WE BUILT A SPINNING WHEEL FOR $2.50. One day Barbara—that's my best friend—and I got this crazy idea: Why not try to make a spinning wheel?
Up until then, Barbara had been spinning our "homegrown" wool (which comes from a little black sheep and a white woolly that we keep here on our ten acres) on a drop spindle. In case you didn't know, a drop spindle is nothing more than a tapered dowel—weighted at the bottom—which you hold vertically and let rotate while pulling wool from the top. It's a slow-but-simple way to spin wool. Now, it takes a long time to make even a two- or three ounce skein by the drop spindle method. Not that it isn't fun . . . We thought awhile, and—after seeing diagrams and pictures of homemade wheels in Foxfire 2 —decided we couldn't wait any longer. "Look! " Our biggest piece of luck-considering we're both just unskilled novices when it comes to things mechanical—was finding a ready-made wheel. From that point, the actual construction of our spinning wheel was a cinch. How to Make a Wool Drum Carder. How to Install a Clothesline Elevator.
How to String the Clothesline Through the Pulley. Best Hand Clothes Wringer: Kitchen & Dining. Fall Fiber Festival - home. How to Rip Rags for Weaving. How to Make a Frame Loom. How to Build a Simple Frame Loom. One common question many people have after reading these instructions is: can I make it bigger? Yes, the loom can be made bigger to accommodate larger weavings. The sizes indicated here are ideal for small wall hangings and pot holders. But, if you want to make a larger scale loom simply use longer wood. However, be aware that a weaving puts enormous strain on a loom. So if you as you scale the design up be sure to use larger dimension lumber. And, if you get stuck or have any questions, please feel free to contact me .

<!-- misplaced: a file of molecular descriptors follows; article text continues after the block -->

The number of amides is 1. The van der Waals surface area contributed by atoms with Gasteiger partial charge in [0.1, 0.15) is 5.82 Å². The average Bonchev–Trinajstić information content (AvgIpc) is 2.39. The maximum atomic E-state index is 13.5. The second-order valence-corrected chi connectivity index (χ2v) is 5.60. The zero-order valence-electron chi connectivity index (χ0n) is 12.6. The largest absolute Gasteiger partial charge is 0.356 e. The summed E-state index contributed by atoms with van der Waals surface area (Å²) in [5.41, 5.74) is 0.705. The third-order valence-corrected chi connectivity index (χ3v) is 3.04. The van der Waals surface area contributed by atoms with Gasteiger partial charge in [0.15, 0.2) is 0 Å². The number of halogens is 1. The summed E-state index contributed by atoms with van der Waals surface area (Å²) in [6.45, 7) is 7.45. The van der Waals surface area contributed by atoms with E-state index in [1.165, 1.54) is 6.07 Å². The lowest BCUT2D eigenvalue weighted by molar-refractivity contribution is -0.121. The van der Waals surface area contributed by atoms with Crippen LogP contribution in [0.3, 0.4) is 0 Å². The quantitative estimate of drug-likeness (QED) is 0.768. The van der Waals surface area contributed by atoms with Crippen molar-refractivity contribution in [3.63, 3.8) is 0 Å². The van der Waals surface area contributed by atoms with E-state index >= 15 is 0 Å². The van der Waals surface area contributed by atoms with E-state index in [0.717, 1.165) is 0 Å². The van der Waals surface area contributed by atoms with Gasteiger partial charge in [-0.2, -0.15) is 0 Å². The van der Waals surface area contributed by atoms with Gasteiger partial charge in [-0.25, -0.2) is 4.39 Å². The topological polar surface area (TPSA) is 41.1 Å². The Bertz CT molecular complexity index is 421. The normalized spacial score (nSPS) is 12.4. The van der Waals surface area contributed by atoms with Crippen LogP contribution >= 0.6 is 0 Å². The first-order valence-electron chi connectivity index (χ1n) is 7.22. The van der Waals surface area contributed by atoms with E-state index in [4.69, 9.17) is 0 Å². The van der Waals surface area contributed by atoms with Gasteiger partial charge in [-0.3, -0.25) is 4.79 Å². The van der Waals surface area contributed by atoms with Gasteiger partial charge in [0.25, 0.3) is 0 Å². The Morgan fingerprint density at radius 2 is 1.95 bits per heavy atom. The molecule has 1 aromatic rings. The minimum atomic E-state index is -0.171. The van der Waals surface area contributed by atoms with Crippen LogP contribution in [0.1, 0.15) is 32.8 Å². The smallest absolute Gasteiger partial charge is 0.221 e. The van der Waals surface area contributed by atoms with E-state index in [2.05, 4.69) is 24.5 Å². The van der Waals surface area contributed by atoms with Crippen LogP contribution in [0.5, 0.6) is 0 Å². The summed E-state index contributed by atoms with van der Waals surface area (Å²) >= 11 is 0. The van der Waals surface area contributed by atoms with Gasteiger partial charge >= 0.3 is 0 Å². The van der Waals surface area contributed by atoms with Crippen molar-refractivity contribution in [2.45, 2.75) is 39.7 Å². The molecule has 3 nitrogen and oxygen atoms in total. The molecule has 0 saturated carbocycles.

How to Recycle Yarn from a Thrift-Store Sweater. October 4th, 2008 Email 62 users recommend When you're done ripping, you'll have hundreds of yards of brand-new yarn for knitting!
Lee Meredith This example sweater is bulky yarn, so it'll be easier to see what's going on. A string quilt block tutorial – paper pieced method. I’m so blown away by all the wonderful comments on my string quilt, now aptly named ‘Kaleidoscope’ (many thanks to Kerri who was the first to suggest it, followed by 9 others of you who had the same thought!)
I think it’s just perfect. And now, a quick tutorial – I had a few requests for a tutorial on making this type of quilt, so I figured I’d oblige (it’s the least I can do, right?). This shows the paper piecing method, which is my preferred method. To start, you’ll want to decide on the size of your blocks. For the Kaleidoscope quilt, my blocks were 11″ square. Cut squares of your desired size from the copy paper and set aside. Decide on your fabrics and cut strips of a variety of widths. I wanted to have a small strip of white separate the squares in my quilt, so I cut 1″ strips of a solid white fabric. Next we’ll temporarily attach the white strips to the paper squares.
Now you can start sewing on your fabric strips! (please ignore my wrinkly fabric!
Pearltrees videos. Help.